I can see how my post would suggest that I just look at stylistic parameters for overall impression.  This isn't the case, but I can't completely eliminate style from the equation.  As an extreme example, judging an American stout - after checking with the stewards that the beer was not misentered or check-in, it turns out to be an awesome saison.  I'm not going to give a high overall impression.  What I'll do is establish a floor based upon "stylistic" paramters and then usually add points based upon how much I enjoyed the beer.  So instead of a four (since it missed style badly) I may give a 5 or a 6 and comment it would do much better as a saison.  Likewise, if a beer was well made but it is a style I don't particularly enjoy, I'm not going to give a low score just becasue I don't care for it.  In this case I would not subtract at all.  To me Overall Impression is balancing the stylistic merits and hedonistic perferences.

I prefer to be open to judging assignments and don't have a problem judging styles I don't necessarily enjoy.

What I think people need to understand that scale is really centered closer to the 60-70% range for beers made to style.  I really try to keep this in mind when I judge to make sure my scoring stays consistant from entry to entry.  I more of a bottom up judge.  But I do review the final score for sanity check.  If the bottom up is way off from what I thought it would be I go back and check my notes and adjust accordingly.  To me a score of 37 is very good.  Sound like a spot on example which is at the point of hedonistic preference.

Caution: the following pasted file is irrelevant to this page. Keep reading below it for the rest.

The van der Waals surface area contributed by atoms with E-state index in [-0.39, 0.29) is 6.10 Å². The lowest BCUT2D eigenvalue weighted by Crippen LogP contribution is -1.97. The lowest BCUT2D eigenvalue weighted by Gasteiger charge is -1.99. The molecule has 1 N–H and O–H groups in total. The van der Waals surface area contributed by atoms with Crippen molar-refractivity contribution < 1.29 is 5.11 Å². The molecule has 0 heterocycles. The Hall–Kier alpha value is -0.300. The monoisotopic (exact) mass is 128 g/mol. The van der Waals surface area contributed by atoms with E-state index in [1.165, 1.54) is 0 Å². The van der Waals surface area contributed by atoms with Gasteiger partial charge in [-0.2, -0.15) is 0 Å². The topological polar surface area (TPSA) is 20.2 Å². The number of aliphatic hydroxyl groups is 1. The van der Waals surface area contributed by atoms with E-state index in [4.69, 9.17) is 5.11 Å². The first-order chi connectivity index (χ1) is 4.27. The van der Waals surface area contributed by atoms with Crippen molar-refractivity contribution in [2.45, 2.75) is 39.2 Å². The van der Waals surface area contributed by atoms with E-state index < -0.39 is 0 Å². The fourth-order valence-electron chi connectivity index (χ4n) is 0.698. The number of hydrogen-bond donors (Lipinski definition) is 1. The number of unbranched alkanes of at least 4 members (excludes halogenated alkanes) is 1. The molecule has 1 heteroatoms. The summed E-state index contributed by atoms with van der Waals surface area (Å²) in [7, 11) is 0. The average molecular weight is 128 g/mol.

Title: Re: BJCP comments...APA
Post by: narcout on October 08, 2010, 03:30:32 AM
I recently had the same thing happen with a BoPils I submitted to a comp that scored a 37.  All the comments were positive, which was nice, but doesn't really help me figure out how to bump it up to the next level.

My overall competition experience has been similar. The higher a beer scores, the less concrete constructive criticism I receive. Which I think makes sense. The better the beer, the less obvious flaws there are to comment on, and the more subjective the scoring becomes.
Title: Re: BJCP comments...APA
Post by: Mikey on October 08, 2010, 03:34:20 AM
I perceive Amarillo as having a lot of apricot, especially in the aroma.  Fruity aromas are typically esters.  so I would have read the peach as Amarillo, not a yeast contribution.  The yeast contribution would be very low, and usually, if present, covered up by the hops.  It takes a real good pallet, better than mine, to tell the difference.   This is a beer to be drunk young, as the hop character, especially the aroma and flavor will fade with time.   Not knowing the age of the beer, this may be part of the impact.  The judge has no idea of what you put into the beer, it's age or how it has been handled through its life, only his senses to guide him.